At 11 a.m. EST Wednesday, President Donald Trump signed a bill into law that’s already started hurting people in the consensual sex trade.
The bill—a mashup of the Fight Online Sex Trafficking Act (FOSTA) and the Stop Enabling Sex Traffickers Act (SESTA), which is commonly referred to as the latter—passed Congress in March. It makes websites liable for what users say and do on their platforms, and many advocacy groups have come out against the bill, saying that it undermines essential internet freedoms.
It could be months—or as late as January 2019—before FOSTA is enacted and anyone could be charged under the law. But even in the days immediately after the bill passed in Congress, platforms started scrambling to proactively shut down forums or whole sites where sex trafficking could feasibly happen. Fringe dating websites, sex trade and advertising forums, and even portions of Craigslist were taken down in the weeks following, while companies like Google started strictly enforcing terms of service around sexual speech.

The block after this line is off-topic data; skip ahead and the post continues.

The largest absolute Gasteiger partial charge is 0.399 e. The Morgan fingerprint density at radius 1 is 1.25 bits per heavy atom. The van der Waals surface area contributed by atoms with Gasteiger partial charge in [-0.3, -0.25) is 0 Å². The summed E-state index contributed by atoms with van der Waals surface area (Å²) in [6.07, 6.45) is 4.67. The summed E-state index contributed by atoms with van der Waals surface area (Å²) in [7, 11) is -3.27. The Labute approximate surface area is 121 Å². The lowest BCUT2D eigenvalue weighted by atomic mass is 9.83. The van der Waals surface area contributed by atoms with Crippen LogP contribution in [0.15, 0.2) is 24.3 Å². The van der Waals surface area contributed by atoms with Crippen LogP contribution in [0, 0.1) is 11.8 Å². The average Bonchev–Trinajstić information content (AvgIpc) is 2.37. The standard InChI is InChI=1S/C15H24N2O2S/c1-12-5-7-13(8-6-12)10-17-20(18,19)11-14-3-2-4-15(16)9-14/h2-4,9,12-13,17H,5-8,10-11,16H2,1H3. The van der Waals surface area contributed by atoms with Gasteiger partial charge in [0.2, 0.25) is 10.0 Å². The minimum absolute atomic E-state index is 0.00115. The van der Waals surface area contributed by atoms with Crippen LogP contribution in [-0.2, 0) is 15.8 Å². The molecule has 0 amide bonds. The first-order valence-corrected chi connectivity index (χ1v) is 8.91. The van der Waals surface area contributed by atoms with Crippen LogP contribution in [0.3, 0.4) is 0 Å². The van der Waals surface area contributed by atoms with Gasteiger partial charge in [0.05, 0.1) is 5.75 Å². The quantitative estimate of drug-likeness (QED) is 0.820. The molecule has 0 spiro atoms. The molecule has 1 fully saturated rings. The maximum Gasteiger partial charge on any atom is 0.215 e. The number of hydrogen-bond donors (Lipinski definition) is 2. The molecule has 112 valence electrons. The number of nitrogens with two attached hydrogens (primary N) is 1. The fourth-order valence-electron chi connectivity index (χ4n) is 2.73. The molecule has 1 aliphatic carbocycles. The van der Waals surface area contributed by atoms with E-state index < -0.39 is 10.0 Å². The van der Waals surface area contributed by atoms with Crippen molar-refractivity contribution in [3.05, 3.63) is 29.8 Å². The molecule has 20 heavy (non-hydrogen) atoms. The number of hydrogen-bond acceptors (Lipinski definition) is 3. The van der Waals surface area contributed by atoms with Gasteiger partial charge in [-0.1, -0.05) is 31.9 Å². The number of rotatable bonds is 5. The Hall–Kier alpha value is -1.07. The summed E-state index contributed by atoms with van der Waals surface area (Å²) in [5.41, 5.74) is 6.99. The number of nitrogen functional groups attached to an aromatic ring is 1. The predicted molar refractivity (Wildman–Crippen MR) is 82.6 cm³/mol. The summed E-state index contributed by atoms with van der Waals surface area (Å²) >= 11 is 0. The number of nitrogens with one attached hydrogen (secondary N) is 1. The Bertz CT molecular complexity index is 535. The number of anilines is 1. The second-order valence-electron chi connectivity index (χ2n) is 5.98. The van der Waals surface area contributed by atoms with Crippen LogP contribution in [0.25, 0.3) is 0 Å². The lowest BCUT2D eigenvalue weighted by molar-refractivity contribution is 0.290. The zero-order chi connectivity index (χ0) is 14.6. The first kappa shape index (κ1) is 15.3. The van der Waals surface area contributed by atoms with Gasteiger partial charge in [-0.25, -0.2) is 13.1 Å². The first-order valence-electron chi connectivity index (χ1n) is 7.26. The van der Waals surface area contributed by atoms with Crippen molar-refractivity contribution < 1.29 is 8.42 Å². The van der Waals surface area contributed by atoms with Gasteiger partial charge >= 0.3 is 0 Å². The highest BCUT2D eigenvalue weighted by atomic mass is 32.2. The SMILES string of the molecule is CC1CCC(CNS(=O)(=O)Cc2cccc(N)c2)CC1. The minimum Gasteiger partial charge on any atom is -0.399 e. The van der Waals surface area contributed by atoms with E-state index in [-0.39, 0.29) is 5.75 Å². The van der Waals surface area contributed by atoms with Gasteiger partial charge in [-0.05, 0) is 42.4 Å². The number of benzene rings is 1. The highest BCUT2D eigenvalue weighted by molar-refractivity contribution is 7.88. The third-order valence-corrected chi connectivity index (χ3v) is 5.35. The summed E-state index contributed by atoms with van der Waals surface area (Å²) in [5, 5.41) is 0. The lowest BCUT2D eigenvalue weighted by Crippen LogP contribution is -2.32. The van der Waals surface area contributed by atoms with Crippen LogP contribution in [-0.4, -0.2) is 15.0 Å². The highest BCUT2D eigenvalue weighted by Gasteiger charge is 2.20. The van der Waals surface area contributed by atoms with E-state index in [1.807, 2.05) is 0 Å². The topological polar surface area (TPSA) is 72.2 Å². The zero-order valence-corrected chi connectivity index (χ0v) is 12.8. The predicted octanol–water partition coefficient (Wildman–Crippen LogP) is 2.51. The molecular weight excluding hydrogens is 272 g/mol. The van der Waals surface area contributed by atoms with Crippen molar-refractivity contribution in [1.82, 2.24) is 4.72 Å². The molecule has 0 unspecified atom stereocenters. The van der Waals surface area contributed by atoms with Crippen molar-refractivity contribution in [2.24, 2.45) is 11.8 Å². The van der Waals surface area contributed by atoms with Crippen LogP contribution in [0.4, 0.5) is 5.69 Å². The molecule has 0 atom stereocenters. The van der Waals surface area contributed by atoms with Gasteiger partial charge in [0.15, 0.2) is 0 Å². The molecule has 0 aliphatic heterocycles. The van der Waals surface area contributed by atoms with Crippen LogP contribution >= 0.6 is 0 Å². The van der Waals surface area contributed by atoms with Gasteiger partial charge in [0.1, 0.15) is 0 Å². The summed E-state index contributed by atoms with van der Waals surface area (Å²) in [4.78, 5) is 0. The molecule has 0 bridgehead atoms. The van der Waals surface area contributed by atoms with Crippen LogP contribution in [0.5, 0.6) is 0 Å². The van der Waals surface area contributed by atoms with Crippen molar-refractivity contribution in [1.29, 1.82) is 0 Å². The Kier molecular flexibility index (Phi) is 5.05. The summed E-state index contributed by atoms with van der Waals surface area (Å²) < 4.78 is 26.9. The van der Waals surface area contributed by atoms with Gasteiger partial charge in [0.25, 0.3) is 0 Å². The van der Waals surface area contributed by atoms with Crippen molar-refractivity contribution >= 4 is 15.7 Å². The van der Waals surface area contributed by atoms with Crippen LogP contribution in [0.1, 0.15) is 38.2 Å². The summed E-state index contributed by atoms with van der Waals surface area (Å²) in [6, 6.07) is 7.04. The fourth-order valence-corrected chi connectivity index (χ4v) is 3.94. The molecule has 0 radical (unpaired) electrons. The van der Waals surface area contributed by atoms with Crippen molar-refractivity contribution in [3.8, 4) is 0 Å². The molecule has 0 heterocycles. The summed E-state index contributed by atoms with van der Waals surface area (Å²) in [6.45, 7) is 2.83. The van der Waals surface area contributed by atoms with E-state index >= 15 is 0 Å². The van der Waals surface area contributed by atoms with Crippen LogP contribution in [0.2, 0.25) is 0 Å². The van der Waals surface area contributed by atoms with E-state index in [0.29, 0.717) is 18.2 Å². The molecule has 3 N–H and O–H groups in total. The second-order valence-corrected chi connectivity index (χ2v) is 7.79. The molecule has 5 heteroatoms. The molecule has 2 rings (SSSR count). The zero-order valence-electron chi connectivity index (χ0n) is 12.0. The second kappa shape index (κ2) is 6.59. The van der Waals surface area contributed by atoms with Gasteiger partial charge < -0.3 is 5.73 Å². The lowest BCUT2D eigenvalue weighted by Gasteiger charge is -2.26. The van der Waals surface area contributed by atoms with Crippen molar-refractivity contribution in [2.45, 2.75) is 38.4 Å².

One of the websites key to the FOSTA debate was Backpage, a site where users posted advertisements, frequently for sexual services. Federal authorities seized Backpage on Monday, two days before Trump even signed it, demonstrating that the FBI never really needed FOSTA’s backing to indict the site to begin with.
Lola, a community organizer with Survivors Against SESTA, told me in a Signal message that this is literally a life-or-death law for sex workers. “I know so many people who were able to start working indoors or leave their exploitative situations because of Backpage and Craigslist,” she said. “They were able to screen for clients and keep themselves safe and save up money to leave the people exploiting them. And now that those sites are down, people are going back to pimps. Pimps are texting providers every day saying ‘the game’s changed. You need me.’”
FOSTA/SESTA is empowering abusive clients to exploit workers, Lola said, leading directly to more pimping and ultimately, more harm and potential for actual trafficking. “SESTA is putting people on the streets, where we face more violence and harassment and arrest and brutality by the police. SESTA is killing us.”